We all face obvious transitions, like taking on a new role professionally. But the truth is, we are constantly transitioning and developing. Our roles and self-concepts are continually changing. And people get stuck. With regards to self-expression, the issue can become profound and deep, affecting one's life professionally, socially, and psychologically.

What I frequently see with the people that I work with is that they have gotten stuck at some point or another with a  voice pattern (and mindset to go along with it) that they cobbled together over a lifetime of experiences. In the same way people sometimes need a physical makeover to match their most current identities, my clients often need a communication makeover, or maybe just some major touch-ups. You know what I mean if you've ever seen someone who still dresses the way they did 10 or 15 years ago, or still has the same hair style they wore years ago. Perhaps they are still talking the way they did when they were a sorority sister. Or, perhaps a person has been pushing their voice way down in an attempt to sound more authoritative--or for a different reason--they are pushing down/suppressing their self expression. Every human being has a unique history, story, and connection to their voice and speech.

Road bumps. Along with change comes the ego's job of trying to keep you just the same as you were yesterday. Nervousness and discomfort of sounding a different way is often evident in my clients, especially in the beginning, when new habits haven't yet replaced the old ones. It is my job to gently guide them as they navigate their journey.

I use many strategies in dealing with my clients' fear and discomfort with change. We may spend a lot of time exploring the voice and expression through grounding, breath, and body work. In addition, the philosophy I share with my clients is this: Fear will always be there; we can't change that. What we can do is consciously change our relationship to it. Tune in to the part of you that is unflappable and calm. The stories and fears contrived by your mind exert much less power when you consistently practice operating outside their influence. Instead of battling or beating fear, which seems to fuel the fear monster even more, quiet the critic in your head by putting it on a starvation diet. Let go of your fascination with fear; don't make it so special, unique, and incredible.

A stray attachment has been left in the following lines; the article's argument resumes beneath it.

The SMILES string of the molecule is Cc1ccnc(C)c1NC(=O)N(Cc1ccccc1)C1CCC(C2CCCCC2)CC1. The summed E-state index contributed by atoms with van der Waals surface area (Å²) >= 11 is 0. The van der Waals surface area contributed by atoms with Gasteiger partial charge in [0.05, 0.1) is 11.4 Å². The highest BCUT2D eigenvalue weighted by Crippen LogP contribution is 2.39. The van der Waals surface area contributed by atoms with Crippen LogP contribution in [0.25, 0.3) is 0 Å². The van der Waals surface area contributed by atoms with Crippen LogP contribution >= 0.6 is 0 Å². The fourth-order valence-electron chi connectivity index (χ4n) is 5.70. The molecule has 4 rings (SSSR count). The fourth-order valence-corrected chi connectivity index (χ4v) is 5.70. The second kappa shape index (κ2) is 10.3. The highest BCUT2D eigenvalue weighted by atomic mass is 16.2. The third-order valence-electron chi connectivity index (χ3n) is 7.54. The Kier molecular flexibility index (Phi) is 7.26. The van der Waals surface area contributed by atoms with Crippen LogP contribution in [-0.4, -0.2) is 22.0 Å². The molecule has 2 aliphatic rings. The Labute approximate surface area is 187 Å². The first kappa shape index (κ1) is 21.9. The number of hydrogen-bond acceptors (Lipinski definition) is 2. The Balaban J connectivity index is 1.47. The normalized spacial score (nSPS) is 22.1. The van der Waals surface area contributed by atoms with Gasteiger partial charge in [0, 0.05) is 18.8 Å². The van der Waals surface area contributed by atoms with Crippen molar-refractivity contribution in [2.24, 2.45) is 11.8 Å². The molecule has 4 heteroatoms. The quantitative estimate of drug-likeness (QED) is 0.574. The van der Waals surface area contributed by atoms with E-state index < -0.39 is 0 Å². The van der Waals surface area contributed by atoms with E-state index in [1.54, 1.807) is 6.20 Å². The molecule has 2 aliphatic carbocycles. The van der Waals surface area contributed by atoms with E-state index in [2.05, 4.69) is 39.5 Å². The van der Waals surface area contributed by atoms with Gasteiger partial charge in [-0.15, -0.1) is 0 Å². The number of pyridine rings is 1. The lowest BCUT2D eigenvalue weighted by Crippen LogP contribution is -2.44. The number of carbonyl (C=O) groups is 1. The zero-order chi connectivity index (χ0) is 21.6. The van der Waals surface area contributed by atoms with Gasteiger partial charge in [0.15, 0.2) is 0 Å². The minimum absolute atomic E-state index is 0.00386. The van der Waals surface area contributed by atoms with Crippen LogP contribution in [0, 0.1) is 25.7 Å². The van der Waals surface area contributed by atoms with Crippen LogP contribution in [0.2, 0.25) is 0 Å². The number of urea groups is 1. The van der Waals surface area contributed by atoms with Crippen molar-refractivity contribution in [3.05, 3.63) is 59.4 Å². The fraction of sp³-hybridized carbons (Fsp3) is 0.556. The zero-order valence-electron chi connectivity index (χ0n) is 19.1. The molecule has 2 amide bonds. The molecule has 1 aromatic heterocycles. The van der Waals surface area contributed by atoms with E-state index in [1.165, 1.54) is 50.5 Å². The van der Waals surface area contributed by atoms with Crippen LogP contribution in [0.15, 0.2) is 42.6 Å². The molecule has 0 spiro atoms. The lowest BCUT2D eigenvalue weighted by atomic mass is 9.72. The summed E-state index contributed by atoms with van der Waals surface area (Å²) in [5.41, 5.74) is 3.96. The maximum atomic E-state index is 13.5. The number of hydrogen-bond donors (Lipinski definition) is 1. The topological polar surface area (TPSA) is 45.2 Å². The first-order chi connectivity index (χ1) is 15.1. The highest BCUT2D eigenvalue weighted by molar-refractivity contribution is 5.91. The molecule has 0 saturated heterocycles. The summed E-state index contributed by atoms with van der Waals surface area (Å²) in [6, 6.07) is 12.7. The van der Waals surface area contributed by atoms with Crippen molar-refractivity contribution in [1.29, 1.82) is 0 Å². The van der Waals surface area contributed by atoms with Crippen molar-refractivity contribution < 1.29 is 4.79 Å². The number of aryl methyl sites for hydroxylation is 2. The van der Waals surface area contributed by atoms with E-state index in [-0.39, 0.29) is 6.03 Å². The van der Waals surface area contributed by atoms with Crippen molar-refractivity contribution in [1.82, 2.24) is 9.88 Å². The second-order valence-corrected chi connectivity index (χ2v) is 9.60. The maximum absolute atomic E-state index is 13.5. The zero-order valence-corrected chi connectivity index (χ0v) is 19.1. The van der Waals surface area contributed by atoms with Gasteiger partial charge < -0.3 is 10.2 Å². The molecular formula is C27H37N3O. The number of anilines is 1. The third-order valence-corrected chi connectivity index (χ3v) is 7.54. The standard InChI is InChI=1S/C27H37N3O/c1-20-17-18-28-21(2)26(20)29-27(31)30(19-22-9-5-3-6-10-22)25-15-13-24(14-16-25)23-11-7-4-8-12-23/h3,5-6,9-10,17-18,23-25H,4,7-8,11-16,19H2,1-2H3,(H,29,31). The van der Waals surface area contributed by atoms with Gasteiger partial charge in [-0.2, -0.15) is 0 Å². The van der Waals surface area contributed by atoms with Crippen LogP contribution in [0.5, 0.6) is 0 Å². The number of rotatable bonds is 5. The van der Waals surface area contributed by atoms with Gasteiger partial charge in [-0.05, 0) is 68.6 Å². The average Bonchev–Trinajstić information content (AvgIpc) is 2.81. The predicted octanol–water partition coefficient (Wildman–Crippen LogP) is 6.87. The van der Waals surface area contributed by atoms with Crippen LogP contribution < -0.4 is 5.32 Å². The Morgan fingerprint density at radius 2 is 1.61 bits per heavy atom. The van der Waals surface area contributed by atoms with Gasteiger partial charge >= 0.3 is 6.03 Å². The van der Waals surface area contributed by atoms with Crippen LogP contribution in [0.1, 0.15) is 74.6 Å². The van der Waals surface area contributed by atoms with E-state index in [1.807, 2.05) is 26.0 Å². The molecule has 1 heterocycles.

Practice compassion with the fearful part of you. Think of it as an overzealous watchdog, just trying to make sure you are safe. As Barbara McAffee, another voice practitioner states, "Our psyches can handle only so much growth at a time. Reframing fear as a trusty, though sometimes misguided guardian can help calm its effects in ways struggling just can't. It offers one more way to help you recognize that you are not your fear."

Your fear probably looks a lot like everyone else's. It's just not that interesting. Your need and reasons for growth are much more compelling. Think of Mary Oliver asking, in her poem The Summer Day, "Tell me, what is it you plan to do with your one wild and precious life?"

Let yourself and the rest of the world benefit from your fear-reined-in endeavors.